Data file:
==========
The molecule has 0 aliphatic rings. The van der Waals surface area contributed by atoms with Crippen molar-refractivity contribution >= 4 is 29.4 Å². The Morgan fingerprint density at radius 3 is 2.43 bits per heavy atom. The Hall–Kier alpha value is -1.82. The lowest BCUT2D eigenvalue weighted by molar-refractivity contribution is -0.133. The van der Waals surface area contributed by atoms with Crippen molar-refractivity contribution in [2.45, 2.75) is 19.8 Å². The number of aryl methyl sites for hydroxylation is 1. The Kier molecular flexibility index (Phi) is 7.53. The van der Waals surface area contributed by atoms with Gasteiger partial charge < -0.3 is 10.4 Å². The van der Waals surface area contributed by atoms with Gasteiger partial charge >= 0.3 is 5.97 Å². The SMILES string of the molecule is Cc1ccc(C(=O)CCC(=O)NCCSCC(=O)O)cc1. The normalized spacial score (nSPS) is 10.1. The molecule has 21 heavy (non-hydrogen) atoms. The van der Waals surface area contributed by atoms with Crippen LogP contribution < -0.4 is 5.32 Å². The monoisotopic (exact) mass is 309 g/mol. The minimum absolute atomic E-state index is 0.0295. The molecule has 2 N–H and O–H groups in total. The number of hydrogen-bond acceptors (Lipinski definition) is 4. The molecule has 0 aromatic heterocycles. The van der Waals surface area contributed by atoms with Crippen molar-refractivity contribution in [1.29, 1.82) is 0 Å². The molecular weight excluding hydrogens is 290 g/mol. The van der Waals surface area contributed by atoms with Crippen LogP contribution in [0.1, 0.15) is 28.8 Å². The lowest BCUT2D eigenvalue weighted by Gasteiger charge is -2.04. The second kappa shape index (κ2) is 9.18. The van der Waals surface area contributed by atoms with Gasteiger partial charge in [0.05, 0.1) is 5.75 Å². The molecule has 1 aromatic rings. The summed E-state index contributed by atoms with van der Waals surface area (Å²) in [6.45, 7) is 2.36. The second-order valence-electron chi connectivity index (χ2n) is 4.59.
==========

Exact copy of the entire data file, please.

The molecule has 0 aliphatic rings. The van der Waals surface area contributed by atoms with Crippen molar-refractivity contribution >= 4 is 29.4 Å². The Morgan fingerprint density at radius 3 is 2.43 bits per heavy atom. The Hall–Kier alpha value is -1.82. The lowest BCUT2D eigenvalue weighted by molar-refractivity contribution is -0.133. The van der Waals surface area contributed by atoms with Crippen molar-refractivity contribution in [2.45, 2.75) is 19.8 Å². The number of aryl methyl sites for hydroxylation is 1. The Kier molecular flexibility index (Phi) is 7.53. The van der Waals surface area contributed by atoms with Gasteiger partial charge < -0.3 is 10.4 Å². The van der Waals surface area contributed by atoms with Gasteiger partial charge >= 0.3 is 5.97 Å². The SMILES string of the molecule is Cc1ccc(C(=O)CCC(=O)NCCSCC(=O)O)cc1. The normalized spacial score (nSPS) is 10.1. The molecule has 21 heavy (non-hydrogen) atoms. The van der Waals surface area contributed by atoms with Crippen LogP contribution < -0.4 is 5.32 Å². The monoisotopic (exact) mass is 309 g/mol. The minimum absolute atomic E-state index is 0.0295. The molecule has 2 N–H and O–H groups in total. The number of hydrogen-bond acceptors (Lipinski definition) is 4. The molecule has 0 aromatic heterocycles. The van der Waals surface area contributed by atoms with Crippen molar-refractivity contribution in [1.29, 1.82) is 0 Å². The molecular weight excluding hydrogens is 290 g/mol. The van der Waals surface area contributed by atoms with Crippen LogP contribution in [0.1, 0.15) is 28.8 Å². The lowest BCUT2D eigenvalue weighted by Gasteiger charge is -2.04. The second kappa shape index (κ2) is 9.18. The van der Waals surface area contributed by atoms with Gasteiger partial charge in [0.05, 0.1) is 5.75 Å². The molecule has 1 aromatic rings. The summed E-state index contributed by atoms with van der Waals surface area (Å²) in [6.45, 7) is 2.36. The second-order valence-electron chi connectivity index (χ2n) is 4.59.